Americans have long been suspicious of experts and elites. This new history explains why so many have believed that science has the power to corrupt American culture.Americans today are often skeptical of scientific authority. Many conservatives dismiss climate change and Darwinism as liberal fictions, arguing that “tenured radicals” have coopted the sciences and other disciplines. Some progressives, especially in the universities, worry that science’s celebration of objectivity and neutrality masks its attachment to Eurocentric and patriarchal values. As we grapple with the implications of climate change and revolutions in fields from biotechnology to robotics to computing, it is crucial to understand how scientific authority functions—and where it has run up against political and cultural barriers.Science under Fire reconstructs a century of battles over the cultural implications of science in the United States. Andrew Jewett reveals a persistent current of criticism which maintains that scientists have injected faulty social philosophies into the nation’s bloodstream under the cover of neutrality. This charge of corruption has taken many forms and appeared among critics with a wide range of social, political, and theological views, but common to all is the argument that an ideologically compromised science has produced an array of social ills. Jewett shows that this suspicion of science has been a major force in American politics and culture by tracking its development, varied expressions, and potent consequences since the 1920s.Looking at today’s battles over science, Jewett argues that citizens and leaders must steer a course between, on the one hand, the naïve image of science as a pristine, value-neutral form of knowledge, and, on the other, the assumption that scientists’ claims are merely ideologies masquerading as truths.
The 1909 opening of the Indianapolis Motor Speedway marked a foundational moment in the history of automotive racing. Events at the famed track and others like it also helped launch America’s love affair with cars and an embrace of road systems that transformed cities and shrank perceptions of space.
Brian Ingrassia tells the story of the legendary oval’s early decades. This story revolves around Speedway cofounder and visionary businessman Carl Graham Fisher, whose leadership in the building of the transcontinental Lincoln Highway and the iconic Dixie Highway had an enormous impact on American mobility. Ingrassia looks at the Speedway’s history as a testing ground for cars and airplanes, its multiple close brushes with demolition, and the process by which racing became an essential part of the Golden Age of Sports. At the same time, he explores how the track’s past reveals the potent links between sports capitalism and the selling of nostalgia, tradition, and racing legends.
A new constitutional world burst into American life in the mid-twentieth century. For the first time, the national constitution's religion clauses were extended by the United States Supreme Court to all state and local governments. As energized religious individuals and groups probed the new boundaries between religion and government and claimed their sacred rights in court, a complex and evolving landscape of religion and law emerged.Sarah Gordon tells the stories of passionate believers who turned to the law and the courts to facilitate a dazzling diversity of spiritual practice. Legal decisions revealed the exquisite difficulty of gauging where religion ends and government begins. Controversies over school prayer, public funding, religion in prison, same-sex marriage, and secular rituals roiled long-standing assumptions about religion in public life. The range and depth of such conflicts were remarkable—and ubiquitous.Telling the story from the ground up, Gordon recovers religious practices and traditions that have generated compelling claims while transforming the law of religion. From isolated schoolchildren to outraged housewives and defiant prisoners, believers invoked legal protection while courts struggled to produce stable constitutional standards. In a field dominated by controversy, the vital connection between popular and legal constitutional understandings has sometimes been obscured. The Spirit of the Law explores this tumultuous constitutional world, demonstrating how religion and law have often seemed irreconcilable, even as they became deeply entwined in modern America.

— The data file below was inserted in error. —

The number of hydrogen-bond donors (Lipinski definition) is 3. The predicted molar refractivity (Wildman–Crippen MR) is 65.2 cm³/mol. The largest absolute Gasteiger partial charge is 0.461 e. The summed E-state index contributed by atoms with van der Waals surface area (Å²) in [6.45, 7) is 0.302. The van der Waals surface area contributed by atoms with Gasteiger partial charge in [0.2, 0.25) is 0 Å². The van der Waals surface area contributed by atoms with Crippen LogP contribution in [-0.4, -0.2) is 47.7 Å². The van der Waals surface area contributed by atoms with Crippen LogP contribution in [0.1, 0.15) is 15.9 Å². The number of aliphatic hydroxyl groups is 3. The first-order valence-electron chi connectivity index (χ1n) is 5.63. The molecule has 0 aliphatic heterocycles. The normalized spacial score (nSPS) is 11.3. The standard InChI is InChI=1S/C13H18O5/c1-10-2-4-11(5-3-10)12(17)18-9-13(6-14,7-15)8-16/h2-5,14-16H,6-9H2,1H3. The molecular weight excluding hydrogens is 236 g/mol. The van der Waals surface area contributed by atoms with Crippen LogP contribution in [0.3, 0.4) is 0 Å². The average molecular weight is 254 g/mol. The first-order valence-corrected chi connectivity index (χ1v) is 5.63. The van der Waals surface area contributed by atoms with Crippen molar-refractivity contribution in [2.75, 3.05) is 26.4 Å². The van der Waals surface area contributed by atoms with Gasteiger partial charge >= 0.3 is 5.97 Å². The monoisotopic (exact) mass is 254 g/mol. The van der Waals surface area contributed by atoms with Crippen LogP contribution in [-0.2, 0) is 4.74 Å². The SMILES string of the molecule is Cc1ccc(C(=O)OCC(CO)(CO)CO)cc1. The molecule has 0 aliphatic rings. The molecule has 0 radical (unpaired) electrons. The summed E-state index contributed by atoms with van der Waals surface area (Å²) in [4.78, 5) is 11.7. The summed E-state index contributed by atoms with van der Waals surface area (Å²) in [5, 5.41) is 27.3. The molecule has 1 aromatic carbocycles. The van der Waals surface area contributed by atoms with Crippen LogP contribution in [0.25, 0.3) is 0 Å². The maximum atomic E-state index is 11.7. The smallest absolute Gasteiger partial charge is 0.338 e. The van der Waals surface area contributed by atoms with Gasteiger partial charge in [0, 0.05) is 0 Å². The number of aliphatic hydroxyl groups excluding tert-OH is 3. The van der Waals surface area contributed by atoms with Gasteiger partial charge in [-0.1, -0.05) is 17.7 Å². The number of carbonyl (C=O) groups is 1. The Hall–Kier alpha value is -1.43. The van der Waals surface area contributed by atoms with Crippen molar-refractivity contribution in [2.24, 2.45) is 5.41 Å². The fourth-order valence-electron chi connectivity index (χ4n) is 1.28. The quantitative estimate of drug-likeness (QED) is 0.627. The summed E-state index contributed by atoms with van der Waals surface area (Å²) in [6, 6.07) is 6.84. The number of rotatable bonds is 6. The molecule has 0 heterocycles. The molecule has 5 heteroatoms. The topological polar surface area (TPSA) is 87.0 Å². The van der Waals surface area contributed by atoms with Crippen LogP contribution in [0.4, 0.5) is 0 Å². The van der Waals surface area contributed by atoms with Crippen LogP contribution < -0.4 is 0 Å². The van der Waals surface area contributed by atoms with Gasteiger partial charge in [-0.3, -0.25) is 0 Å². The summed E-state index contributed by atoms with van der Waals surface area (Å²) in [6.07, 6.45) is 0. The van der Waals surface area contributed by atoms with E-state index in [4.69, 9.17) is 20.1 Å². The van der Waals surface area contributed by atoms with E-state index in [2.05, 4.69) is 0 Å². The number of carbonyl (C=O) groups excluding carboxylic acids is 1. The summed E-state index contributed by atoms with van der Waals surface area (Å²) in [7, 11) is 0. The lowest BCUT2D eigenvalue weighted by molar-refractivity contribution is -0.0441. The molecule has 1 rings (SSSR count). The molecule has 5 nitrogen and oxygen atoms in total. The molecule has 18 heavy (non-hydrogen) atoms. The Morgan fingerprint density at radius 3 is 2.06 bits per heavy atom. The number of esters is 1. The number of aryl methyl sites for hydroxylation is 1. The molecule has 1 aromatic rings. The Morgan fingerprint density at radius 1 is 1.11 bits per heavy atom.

Never before has so much been known about so many. CCTV cameras, TSA scanners, NSA databases, big data marketers, predator drones, “stop and frisk” tactics, Facebook algorithms, hidden spyware, and even old-fashioned nosy neighbors—surveillance has become so ubiquitous that we take its presence for granted. While many types of surveillance are pitched as ways to make us safer, almost no one has examined the unintended consequences of living under constant scrutiny and how it changes the way we think and feel about the world. In Under Surveillance, Randolph Lewis offers a highly original look at the emotional, ethical, and aesthetic challenges of living with surveillance in America since 9/11.
Taking a broad and humanistic approach, Lewis explores the growth of surveillance in surprising places, such as childhood and nature. He traces the rise of businesses designed to provide surveillance and security, including those that cater to the Bible Belt’s houses of worship. And he peers into the dark side of playful surveillance, such as eBay’s online guide to “Fun with Surveillance Gadgets.” A worried but ultimately genial guide to this landscape, Lewis helps us see the hidden costs of living in a “control society” in which surveillance is deemed essential to governance and business alike. Written accessibly for a general audience, Under Surveillance prompts us to think deeply about what Lewis calls “the soft tissue damage” inflicted by the culture of surveillance.